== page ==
Storm and Ips typographus disturbance effects on carbon stocks, humus layer carbon fractions and microbial community composition in boreal Picea abies stands

Maiju Kosunen, Krista Peltoniemi, Taina Pennanen, Päivi Lyytikäinen-Saarenmaa, Bartosz Adamczyk, Hannu Fritze, Xuan Zhou, Mike Starr

Research output: Contribution to journalArticleScientificpeer-review


Tree-killing forest disturbances such as storms and bark beetle outbreaks can lead to notable changes in the carbon (C) balance and functioning of forest ecosystems. In this study, the effects of a storm in 2010 followed by an outbreak of European spruce bark beetle (Ips typographus L.) on tree, litter and soil C stocks as well as humus layer C fractions and microbial community composition were examined in boreal Norway spruce (Picea abies L.) stands. Tree (aboveground), litter detritus (distinguishable twig, bark and cones) and soil (humus layer and 0-6 cm mineral soil) C stocks were quantified for undisturbed (living trees), storm disturbed (in 2010) and I. typographus disturbed (tree mortality in circa 2013-2014) plots in 2015-2016. Additional humus layer samples were collected in 2017 for determination of total microbial biomass C, ergosterol (fungal biomass indicator) and K2SO4 extractable (labile) C concentrations, as well as fungal and bacterial community composition (DNA sequencing). Ectomycorrhizal (ECM) fungal mycelial growth in topsoil was also quantified. In spite of the differing initial development and intensity of the two disturbance types, there was little difference in humus layer C and microbiology between the storm and bark beetle disturbed plot types at the time of the study. This may be due to the longer time since the disturbance at the storm disturbed plots. The shift from tree biomass to necromass C stocks was not reflected in differences in SOC stocks or humus layer extractable C concentrations between undisturbed and disturbed plot types, but the amount of litter detritus on forest floor was similar (storm) or higher (beetle) in disturbed plots in comparison to undisturbed ones. Humus layer microbial biomass C and ergosterol concentrations and ECM fungal abundance were lower on disturbed plots in comparison to undisturbed plots. The disturbed plots were also indicated to have a slightly higher abundance of some saprotrophic fungi. Differences in the effects of the two disturbance types may occur when studied at differing spatial scales and at different times after disturbance. To understand the full impact of such disturbances on forest functioning and C balance, long-term monitoring studies will be required.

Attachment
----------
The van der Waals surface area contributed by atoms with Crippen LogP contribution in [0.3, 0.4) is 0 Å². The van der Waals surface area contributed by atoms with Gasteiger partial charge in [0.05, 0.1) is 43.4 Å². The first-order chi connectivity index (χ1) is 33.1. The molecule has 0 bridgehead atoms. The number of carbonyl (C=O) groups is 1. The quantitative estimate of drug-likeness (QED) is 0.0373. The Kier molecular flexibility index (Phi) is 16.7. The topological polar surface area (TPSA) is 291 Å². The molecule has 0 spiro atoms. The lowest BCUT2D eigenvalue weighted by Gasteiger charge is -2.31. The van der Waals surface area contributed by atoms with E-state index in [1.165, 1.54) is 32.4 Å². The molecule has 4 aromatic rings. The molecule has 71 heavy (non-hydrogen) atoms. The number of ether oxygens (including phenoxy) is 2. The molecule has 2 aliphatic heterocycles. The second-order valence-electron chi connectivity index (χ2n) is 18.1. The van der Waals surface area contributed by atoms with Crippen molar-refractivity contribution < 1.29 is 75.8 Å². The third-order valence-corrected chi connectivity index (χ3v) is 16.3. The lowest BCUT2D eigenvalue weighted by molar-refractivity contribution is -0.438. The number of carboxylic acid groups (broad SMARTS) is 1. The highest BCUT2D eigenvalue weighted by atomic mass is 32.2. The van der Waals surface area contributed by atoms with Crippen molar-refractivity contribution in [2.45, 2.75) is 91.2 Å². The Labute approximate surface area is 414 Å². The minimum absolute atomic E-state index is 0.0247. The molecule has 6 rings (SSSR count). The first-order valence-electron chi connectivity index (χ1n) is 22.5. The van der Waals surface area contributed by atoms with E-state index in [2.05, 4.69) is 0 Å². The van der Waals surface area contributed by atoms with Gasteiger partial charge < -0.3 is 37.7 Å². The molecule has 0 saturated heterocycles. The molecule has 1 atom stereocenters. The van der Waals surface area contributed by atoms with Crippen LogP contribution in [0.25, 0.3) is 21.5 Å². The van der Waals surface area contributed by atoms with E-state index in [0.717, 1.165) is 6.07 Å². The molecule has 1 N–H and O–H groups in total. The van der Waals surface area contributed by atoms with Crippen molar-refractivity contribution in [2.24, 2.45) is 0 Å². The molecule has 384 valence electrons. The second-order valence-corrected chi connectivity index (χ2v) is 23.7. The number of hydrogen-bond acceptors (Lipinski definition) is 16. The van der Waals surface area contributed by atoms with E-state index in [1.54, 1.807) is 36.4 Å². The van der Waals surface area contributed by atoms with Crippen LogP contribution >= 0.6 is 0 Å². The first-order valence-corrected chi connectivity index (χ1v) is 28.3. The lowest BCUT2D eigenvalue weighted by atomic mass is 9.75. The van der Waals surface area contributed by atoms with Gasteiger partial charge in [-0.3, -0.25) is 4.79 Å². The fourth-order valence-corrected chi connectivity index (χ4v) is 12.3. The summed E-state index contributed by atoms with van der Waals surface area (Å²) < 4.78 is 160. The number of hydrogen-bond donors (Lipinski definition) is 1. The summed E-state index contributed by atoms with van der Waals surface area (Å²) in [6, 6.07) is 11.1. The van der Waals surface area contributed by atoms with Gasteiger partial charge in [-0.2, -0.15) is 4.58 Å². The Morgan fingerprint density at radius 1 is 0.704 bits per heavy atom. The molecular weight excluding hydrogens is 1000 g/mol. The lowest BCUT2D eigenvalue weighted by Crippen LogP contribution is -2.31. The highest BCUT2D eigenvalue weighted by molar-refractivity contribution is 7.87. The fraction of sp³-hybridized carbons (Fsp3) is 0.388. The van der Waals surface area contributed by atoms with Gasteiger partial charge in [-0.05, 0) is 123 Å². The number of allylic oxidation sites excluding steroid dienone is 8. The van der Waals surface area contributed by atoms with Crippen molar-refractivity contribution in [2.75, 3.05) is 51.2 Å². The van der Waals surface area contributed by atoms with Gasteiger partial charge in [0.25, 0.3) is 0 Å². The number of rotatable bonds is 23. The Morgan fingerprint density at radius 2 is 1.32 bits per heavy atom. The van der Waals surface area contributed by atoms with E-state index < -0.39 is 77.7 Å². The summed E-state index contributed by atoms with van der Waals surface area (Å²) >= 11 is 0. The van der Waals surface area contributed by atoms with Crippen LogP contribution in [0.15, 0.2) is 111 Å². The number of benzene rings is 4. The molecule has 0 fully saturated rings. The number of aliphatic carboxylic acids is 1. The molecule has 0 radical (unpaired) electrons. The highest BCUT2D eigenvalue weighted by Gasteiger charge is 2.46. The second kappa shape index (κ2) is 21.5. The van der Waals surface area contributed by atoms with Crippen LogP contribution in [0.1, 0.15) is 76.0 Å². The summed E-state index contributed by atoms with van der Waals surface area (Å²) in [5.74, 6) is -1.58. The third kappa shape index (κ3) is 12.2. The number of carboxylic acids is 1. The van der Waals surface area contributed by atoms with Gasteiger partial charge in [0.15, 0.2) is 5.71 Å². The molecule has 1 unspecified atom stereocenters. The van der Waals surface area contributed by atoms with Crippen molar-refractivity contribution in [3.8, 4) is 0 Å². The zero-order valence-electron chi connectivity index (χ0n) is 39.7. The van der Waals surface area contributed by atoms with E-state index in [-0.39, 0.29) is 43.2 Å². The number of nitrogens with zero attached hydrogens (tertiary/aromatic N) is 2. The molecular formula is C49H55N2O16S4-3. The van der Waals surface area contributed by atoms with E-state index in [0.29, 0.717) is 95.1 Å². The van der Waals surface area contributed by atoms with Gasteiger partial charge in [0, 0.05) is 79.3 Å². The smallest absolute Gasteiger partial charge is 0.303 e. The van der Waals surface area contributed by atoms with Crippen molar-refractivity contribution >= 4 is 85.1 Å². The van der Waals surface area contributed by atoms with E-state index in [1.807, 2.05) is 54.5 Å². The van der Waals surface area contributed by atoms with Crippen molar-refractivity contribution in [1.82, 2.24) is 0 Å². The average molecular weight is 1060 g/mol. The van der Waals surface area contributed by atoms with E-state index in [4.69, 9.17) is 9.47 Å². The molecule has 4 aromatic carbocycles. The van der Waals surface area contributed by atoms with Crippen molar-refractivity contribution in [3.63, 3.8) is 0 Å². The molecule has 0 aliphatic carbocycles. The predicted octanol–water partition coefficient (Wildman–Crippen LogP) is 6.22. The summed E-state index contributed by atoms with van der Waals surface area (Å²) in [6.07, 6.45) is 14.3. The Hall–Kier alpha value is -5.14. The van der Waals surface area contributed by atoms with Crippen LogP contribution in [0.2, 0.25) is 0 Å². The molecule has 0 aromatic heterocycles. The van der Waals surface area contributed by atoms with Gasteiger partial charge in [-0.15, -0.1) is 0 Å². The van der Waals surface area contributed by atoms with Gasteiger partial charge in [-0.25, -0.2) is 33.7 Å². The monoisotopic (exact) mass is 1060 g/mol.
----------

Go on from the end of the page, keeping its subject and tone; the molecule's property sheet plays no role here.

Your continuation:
Original languageEnglish
Article number107853
JournalSoil Biology & Biochemistry
Number of pages10
Publication statusPublished - Sep 2020
MoE publication typeA1 Journal article-refereed

Fields of Science

  • 4112 Forestry
  • 11832 Microbiology and virology
  • Forest disturbance
  • Fungi
  • Microbial community composition
  • Microbial biomass
  • SOC stocks
  • Tree mortality

Cite this